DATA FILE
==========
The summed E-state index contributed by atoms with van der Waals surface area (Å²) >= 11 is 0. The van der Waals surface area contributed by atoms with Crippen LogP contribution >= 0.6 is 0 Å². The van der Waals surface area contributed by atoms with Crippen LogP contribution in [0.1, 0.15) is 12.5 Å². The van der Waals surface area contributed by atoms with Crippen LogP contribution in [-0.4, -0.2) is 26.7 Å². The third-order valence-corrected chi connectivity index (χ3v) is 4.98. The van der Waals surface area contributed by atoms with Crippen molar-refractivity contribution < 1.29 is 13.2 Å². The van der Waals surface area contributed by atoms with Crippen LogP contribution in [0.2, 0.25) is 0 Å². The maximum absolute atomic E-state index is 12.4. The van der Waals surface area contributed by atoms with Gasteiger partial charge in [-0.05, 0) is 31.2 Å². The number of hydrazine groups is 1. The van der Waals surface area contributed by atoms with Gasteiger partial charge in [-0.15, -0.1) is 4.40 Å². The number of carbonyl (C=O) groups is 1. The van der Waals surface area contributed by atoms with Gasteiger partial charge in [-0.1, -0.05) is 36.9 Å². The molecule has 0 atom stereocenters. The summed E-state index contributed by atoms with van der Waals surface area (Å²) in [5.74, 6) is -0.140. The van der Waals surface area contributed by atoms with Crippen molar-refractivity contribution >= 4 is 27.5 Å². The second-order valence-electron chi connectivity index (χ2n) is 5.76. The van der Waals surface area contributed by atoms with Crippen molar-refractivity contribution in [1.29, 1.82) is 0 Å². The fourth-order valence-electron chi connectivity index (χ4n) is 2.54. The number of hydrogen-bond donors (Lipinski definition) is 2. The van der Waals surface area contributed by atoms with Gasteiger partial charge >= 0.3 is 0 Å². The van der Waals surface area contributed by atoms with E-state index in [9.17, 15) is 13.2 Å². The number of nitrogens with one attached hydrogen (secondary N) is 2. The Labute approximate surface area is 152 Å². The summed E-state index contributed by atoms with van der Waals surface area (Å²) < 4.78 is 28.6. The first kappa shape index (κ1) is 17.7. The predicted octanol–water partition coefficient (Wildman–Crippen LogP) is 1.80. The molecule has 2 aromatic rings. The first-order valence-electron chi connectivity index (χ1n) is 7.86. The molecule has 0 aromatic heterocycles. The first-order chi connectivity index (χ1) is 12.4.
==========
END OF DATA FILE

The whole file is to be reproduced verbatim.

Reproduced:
The summed E-state index contributed by atoms with van der Waals surface area (Å²) >= 11 is 0. The van der Waals surface area contributed by atoms with Crippen LogP contribution >= 0.6 is 0 Å². The van der Waals surface area contributed by atoms with Crippen LogP contribution in [0.1, 0.15) is 12.5 Å². The van der Waals surface area contributed by atoms with Crippen LogP contribution in [-0.4, -0.2) is 26.7 Å². The third-order valence-corrected chi connectivity index (χ3v) is 4.98. The van der Waals surface area contributed by atoms with Crippen molar-refractivity contribution < 1.29 is 13.2 Å². The van der Waals surface area contributed by atoms with Crippen LogP contribution in [0.2, 0.25) is 0 Å². The maximum absolute atomic E-state index is 12.4. The van der Waals surface area contributed by atoms with Gasteiger partial charge in [-0.05, 0) is 31.2 Å². The number of hydrazine groups is 1. The van der Waals surface area contributed by atoms with Gasteiger partial charge in [-0.15, -0.1) is 4.40 Å². The number of carbonyl (C=O) groups is 1. The van der Waals surface area contributed by atoms with Gasteiger partial charge in [-0.1, -0.05) is 36.9 Å². The molecule has 0 atom stereocenters. The summed E-state index contributed by atoms with van der Waals surface area (Å²) in [5.74, 6) is -0.140. The van der Waals surface area contributed by atoms with Crippen molar-refractivity contribution >= 4 is 27.5 Å². The second-order valence-electron chi connectivity index (χ2n) is 5.76. The van der Waals surface area contributed by atoms with Crippen molar-refractivity contribution in [1.29, 1.82) is 0 Å². The fourth-order valence-electron chi connectivity index (χ4n) is 2.54. The number of hydrogen-bond donors (Lipinski definition) is 2. The van der Waals surface area contributed by atoms with Gasteiger partial charge >= 0.3 is 0 Å². The van der Waals surface area contributed by atoms with E-state index in [9.17, 15) is 13.2 Å². The number of nitrogens with one attached hydrogen (secondary N) is 2. The Labute approximate surface area is 152 Å². The summed E-state index contributed by atoms with van der Waals surface area (Å²) < 4.78 is 28.6. The first kappa shape index (κ1) is 17.7. The predicted octanol–water partition coefficient (Wildman–Crippen LogP) is 1.80. The molecule has 2 aromatic rings. The first-order valence-electron chi connectivity index (χ1n) is 7.86. The molecule has 0 aromatic heterocycles. The first-order chi connectivity index (χ1) is 12.4.